Iraqi Football Association
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Iraqi Football Association
Iraq Football Association
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Iraqi FA Crest.png
Beach football
Founded8 October 1948; 71 years ago (1948)
AffiliationFIFA (1950)
AFC (1970)[1]
UAFA (1974)
WAFF (2000)
AGCFF (2016)
PresidentAbdul Khaliq Masood
Official website

The Iraq Football Association (Arabic: ? ? ? ‎) is the governing body of football in Iraq, controlling the Iraqi national team and the Iraq Super League.[2][3][4][5][6] The Iraqi Football Association was founded in 1948 and has been a member of FIFA since 1950, the Asian Football Confederation since 1970, and the Sub-confederation regional body West Asian Football Federation since 2000. Iraq also is part of the Union of Arab Football Associations and has been a member since 1974. The Iraqi team is commonly known as Usood Al-Rafidain (Arabic: ? ‎), which literally meaning Lions of Mesopotamia.

Association Founded

The Iraqi Football Association (Ittihad Al-Iraqi Le-Korat Al-Kadem) was formed on October 8, 1948 and was the third sports union to be founded in Iraq after the Track and Field Athletics and the Basketball Federations. The two unions took part at the 1948 Olympic Games in London, July 29 - August 14 - however the Iraqi FA had not been founded, so no football team took part in the Olympics. It was during the Olympics that the idea of an Iraq Football Association was put forward. During the 1948 London Olympic Games, Iraq's basketball team lost every game by an average of 104 points per game. They scored an average of 23.5 points per game. The team included Iraq's first ever-national football captain Wadud Khalil and another member of Iraq's first ever-national squad in 1951, the outside right Salih Faraj.[7]

First Administration

The first Iraqi FA administration was headed by President Obaid Abdullah Al-Mudhayfi and Saadi Jassim as general secretary, with its headquarters in the Sheikh Omar district in Baghdad. The IFA was an association of 14 teams from all over Iraq, they included the Royal Olympic Club ('Nadi Al-Malikiya Al-Olympiya'), Royal Guards ('Haris Al-Maliki'), Royal Air Force ('Al-Quwa Al-Jawiya Al-Malikiya'), Police College ('Kuliya Al-Shurta'), Kuliya Al-Askariya ('Military College'), Dar Al-Mualameen Alaliya ('Highest Teacher's House'), Casual's Club, Al-Marouf Al-Tarbiya ('Physical Education'), Kuliya Al-Hakok ('College of Law'), Quwa Al-Siyara ('Armoured Cars') from the capital Baghdad and four other teams Nadi Al-Minaa Al-Basri (Basra Port Club), Sharakat Al-Naft Al-Basra (Basra Petroleum Company) from Basra and branches in the provinces of Mosul and Kirkuk. [7]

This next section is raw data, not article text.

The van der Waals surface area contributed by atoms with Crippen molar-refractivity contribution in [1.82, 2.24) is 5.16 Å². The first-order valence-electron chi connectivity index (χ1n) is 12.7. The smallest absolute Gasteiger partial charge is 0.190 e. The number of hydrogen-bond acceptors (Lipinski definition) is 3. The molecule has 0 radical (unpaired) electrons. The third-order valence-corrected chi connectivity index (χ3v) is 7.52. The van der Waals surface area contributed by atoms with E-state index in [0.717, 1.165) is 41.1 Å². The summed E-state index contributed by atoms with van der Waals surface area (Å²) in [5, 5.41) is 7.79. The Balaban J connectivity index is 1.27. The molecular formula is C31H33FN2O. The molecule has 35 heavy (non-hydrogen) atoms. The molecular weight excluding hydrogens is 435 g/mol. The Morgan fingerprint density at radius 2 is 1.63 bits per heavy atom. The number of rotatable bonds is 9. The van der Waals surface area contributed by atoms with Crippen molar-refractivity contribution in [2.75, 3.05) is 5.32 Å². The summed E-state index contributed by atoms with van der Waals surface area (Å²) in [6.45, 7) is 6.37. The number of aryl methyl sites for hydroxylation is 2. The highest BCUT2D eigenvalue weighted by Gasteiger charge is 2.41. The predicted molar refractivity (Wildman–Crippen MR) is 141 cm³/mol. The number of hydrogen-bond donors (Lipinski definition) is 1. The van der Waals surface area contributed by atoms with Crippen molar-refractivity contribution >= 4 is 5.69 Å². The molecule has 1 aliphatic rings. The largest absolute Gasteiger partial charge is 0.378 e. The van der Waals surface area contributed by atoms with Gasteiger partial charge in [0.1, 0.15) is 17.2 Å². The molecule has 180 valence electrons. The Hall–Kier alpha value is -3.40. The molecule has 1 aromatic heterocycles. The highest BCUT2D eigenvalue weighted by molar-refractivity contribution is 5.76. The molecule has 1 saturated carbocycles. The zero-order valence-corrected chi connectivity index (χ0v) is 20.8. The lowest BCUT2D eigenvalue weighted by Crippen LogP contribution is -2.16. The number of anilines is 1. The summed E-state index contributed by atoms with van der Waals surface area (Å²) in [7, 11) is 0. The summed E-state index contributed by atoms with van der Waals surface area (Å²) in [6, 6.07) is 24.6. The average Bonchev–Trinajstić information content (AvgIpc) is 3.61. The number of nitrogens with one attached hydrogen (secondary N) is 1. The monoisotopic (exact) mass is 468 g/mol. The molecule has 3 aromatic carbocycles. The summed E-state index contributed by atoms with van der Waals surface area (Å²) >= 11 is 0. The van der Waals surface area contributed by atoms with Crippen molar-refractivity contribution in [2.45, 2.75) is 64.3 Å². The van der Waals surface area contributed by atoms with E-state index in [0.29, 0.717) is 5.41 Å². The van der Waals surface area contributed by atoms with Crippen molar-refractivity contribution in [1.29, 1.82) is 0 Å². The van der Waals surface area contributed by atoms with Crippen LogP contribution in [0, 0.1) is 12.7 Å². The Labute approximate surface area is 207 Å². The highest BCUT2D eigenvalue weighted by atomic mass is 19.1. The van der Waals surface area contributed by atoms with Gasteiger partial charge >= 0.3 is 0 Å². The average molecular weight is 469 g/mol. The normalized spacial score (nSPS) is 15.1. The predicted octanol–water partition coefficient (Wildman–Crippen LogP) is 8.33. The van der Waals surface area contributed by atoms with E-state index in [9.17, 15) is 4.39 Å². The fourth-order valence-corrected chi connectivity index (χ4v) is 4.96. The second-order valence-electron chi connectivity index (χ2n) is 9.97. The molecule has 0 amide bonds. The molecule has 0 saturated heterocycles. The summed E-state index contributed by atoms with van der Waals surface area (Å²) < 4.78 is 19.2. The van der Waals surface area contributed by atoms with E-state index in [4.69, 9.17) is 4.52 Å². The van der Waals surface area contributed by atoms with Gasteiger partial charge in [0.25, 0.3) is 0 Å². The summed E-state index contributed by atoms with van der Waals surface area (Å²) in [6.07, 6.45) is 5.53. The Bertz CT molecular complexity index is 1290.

The Iraqi youth national teams have been ejected from tournaments for fielding over-age players.[8] In 1989, Iraq was banned for using over-age players in the under-20 world championships in Saudi Arabia. That ban was extended when Iraq invaded Kuwait in August 1990.[9]

Association information

List of Presidents of IFA

The following is a list of presidents of Iraq Football Association (IFA).

Presidency President Took office Left office
1 Abdullah Al-Muthaifi 1948 1952
2 Akram Fahmi 1953 1954
3 Saadi Hussein Al-Douri 1954 1955
4 Ismail Mohammed 1955 1956
5 Hadi Abbas 1956 1959
6 Adeeb Najeeb 1959 1961
7 Adil Al-Basheer 1961 1964
8 Fahad Juwad Al-Meera 1964 1968
- 1968 1976
9 Moayad Al-Badri 1976 1977
10 Hisham Atta Ajjaj 1977 1980
11 Soryan Tawfeeq 1980 1984
12 Sabah Mirza Mahmoud 1984 1985
13 Uday Hussein 1985 1988
14 Kareem Mahmoud Mulla 1988 1990
15 Uday Hussein 1990 2003
16 Hussein Saeed 2004 2011
17 Najeh Humoud 2011 2014
18 Abdul Khaliq Masood 2014


  1. ^ "Tengku re-elected AFC president". The Straits Times. 19 December 1970."Seluroh Asia tetap sokong Sir Stanley". Berita Harian (Malay language). 1 January 1971.
  2. ^ "Football mad Iraq's new field of dreams - Iraq - NZ Herald News". 2011-10-15. Retrieved .
  3. ^ "Iraq elect new football head - Football". Al Jazeera English. Retrieved .
  4. ^ "When Saturday Comes - War games". 2012-07-09. Retrieved .
  5. ^ Suzanne Goldenberg. "Uday: career of rape, torture and murder | World news". The Guardian. Retrieved .
  6. ^ " - Sports Illustrated - The Magazine - From Sports Illustrated: Son of Saddam - Monday March 24, 2003 05:00 PM". 2003-03-24. Retrieved .
  7. ^ a b Mubarak, Hassanin. "Iraqi Football History".
  8. ^
  9. ^

External links

  This article uses material from the Wikipedia page available here. It is released under the Creative Commons Attribution-Share-Alike License 3.0.



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